Announcing the Third Annual APS Distinguished Scholar Lecture by Rémi Mathis, “A Means to an End: The Process of Understanding French Prints”
NY, United States
APS is pleased to announce its third Distinguished Scholar Lecture. This year, Rémi Mathis, Curator in the Department of Prints and Photographs at the Bibliothèque nationale de France (BnF) and Editor in Chief of the journal Nouvelles de l’estampe, will deliver a talk about 17th-century French prints. The talk will be video recorded and posted online for viewing by APS members and the general public.
Friday, January 26, 2018
Martin E. Segal Theatre, CUNY Graduate Center
365 Fifth Avenue, New York, NY
3 PM, Reception to Follow
Seating is limited, and we encourage you to RSVP to reserve your spot.
Please use this link.
François de la Pointe, Title page for 1678 prints, Engravings cut, pasted and illuminated, BnF, département des Estampes, Qb-1-fol (1678)
By the middle of 17th century, Paris was the foremost European printmaking center. Printmakers from the Low Countries settled there to sell to a large market supported by the central political, economical, and cultural power—King Louis XIV and his minister Colbert. The government itself became a publisher through the Cabinet du Roy.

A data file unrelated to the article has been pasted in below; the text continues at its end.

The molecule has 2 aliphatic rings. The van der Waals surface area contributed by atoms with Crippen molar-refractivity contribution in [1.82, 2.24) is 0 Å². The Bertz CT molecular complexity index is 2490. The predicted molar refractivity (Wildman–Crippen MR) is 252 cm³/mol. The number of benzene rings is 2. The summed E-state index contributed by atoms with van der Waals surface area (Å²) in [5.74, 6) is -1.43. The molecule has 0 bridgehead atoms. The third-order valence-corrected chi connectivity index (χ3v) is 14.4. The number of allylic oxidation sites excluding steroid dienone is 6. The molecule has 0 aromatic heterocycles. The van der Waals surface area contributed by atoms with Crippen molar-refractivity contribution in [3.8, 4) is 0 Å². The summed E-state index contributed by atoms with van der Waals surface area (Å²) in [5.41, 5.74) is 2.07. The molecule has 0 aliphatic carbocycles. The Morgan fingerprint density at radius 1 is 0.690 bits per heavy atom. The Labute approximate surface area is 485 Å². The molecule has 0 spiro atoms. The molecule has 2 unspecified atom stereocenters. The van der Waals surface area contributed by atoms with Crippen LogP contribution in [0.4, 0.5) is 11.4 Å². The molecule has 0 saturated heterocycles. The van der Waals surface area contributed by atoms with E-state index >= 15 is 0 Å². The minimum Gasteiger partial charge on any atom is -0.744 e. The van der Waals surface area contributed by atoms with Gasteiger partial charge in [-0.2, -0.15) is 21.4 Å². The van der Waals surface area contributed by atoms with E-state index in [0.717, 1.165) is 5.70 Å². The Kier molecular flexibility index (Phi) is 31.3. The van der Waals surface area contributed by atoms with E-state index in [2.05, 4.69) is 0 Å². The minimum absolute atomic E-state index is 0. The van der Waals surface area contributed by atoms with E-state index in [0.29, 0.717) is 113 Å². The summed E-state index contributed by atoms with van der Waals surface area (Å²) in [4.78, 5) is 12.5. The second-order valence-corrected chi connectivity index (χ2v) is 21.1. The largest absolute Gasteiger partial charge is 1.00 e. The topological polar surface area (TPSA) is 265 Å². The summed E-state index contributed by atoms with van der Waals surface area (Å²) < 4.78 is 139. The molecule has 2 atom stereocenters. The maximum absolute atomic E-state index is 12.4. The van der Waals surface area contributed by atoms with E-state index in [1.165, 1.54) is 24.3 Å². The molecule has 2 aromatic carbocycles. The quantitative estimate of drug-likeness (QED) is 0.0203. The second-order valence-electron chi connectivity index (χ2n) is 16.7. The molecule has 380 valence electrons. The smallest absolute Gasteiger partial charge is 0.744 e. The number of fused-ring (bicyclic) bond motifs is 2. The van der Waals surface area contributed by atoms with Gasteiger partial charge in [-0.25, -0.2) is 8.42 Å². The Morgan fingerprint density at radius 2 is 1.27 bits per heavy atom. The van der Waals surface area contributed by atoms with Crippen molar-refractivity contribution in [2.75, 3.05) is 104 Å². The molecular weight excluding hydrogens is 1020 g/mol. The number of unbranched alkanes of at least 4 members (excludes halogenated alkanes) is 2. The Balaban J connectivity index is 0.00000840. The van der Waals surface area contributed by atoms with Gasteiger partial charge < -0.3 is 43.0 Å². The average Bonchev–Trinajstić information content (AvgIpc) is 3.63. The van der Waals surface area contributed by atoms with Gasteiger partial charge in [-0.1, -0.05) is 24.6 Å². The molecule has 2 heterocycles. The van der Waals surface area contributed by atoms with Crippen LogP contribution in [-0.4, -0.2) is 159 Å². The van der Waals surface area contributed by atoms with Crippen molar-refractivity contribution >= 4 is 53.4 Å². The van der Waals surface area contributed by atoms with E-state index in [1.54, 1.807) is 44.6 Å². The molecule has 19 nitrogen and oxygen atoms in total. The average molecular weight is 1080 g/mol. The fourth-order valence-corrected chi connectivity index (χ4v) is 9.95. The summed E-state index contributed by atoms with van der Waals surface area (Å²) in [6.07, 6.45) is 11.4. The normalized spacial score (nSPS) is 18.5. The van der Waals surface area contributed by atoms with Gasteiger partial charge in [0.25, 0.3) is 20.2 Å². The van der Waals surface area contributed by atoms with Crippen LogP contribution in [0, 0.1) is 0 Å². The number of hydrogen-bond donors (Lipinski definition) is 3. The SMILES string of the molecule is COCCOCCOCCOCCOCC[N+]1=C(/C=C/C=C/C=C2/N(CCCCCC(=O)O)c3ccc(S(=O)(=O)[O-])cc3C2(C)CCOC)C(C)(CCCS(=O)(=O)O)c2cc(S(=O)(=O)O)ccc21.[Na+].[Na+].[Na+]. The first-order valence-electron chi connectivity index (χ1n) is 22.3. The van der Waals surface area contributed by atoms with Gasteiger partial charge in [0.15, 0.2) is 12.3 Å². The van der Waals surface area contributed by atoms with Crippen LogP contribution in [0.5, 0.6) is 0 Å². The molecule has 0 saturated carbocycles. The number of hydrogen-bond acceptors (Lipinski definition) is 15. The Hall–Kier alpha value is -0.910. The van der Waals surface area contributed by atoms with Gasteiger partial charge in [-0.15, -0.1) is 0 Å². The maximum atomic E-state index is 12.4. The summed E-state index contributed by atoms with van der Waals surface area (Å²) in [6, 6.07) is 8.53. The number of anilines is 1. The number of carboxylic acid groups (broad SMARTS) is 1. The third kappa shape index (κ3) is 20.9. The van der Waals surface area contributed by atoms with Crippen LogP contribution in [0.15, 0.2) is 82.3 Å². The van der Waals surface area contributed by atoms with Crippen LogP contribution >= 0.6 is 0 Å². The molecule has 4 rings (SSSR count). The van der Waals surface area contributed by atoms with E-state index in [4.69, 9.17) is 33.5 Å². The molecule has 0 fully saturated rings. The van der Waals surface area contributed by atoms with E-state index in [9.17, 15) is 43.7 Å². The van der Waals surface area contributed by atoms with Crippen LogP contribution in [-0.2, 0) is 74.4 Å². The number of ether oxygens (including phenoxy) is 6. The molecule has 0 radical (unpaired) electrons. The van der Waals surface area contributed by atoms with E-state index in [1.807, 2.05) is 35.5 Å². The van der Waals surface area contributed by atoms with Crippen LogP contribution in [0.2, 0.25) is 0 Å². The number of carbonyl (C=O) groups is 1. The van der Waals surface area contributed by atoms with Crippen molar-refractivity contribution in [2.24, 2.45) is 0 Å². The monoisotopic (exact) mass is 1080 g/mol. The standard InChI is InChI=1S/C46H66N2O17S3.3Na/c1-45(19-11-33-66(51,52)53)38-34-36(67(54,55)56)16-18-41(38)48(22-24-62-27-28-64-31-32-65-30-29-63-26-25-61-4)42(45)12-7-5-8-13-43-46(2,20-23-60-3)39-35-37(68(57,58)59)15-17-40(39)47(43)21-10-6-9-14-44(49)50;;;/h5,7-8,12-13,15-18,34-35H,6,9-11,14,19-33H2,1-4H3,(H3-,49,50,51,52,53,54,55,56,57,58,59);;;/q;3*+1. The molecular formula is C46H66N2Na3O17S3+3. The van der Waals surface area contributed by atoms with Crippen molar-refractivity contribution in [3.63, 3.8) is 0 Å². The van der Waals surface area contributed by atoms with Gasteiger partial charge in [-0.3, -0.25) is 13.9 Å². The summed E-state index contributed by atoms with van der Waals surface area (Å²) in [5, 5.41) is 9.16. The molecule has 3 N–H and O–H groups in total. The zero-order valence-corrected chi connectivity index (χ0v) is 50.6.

However, by focusing on the prestigious artistic production of artists such as Gérard Edelinck, Robert Nanteuil or Girard Audran, we tend to forget that prints were produced for a wide variety of reasons. Prints could of course be hung on a wall and looked at with respect. But they were also modified by all kinds of people to meet the needs of a society and satisfy their craving for images. The French Kings’ collection of engravings, started as the Cabinet des estampes under Louis XIV in 1667, became the core of the Bibliothèque nationale’s extensive collection today. Using examples from this national treasure, this talk will show that a print is not always an end in itself but rather the beginning of a process we have to follow to understand its real meaning at the time when it was made.
Seating is limited, and we encourage you to RSVP to reserve your spot. Please use this link.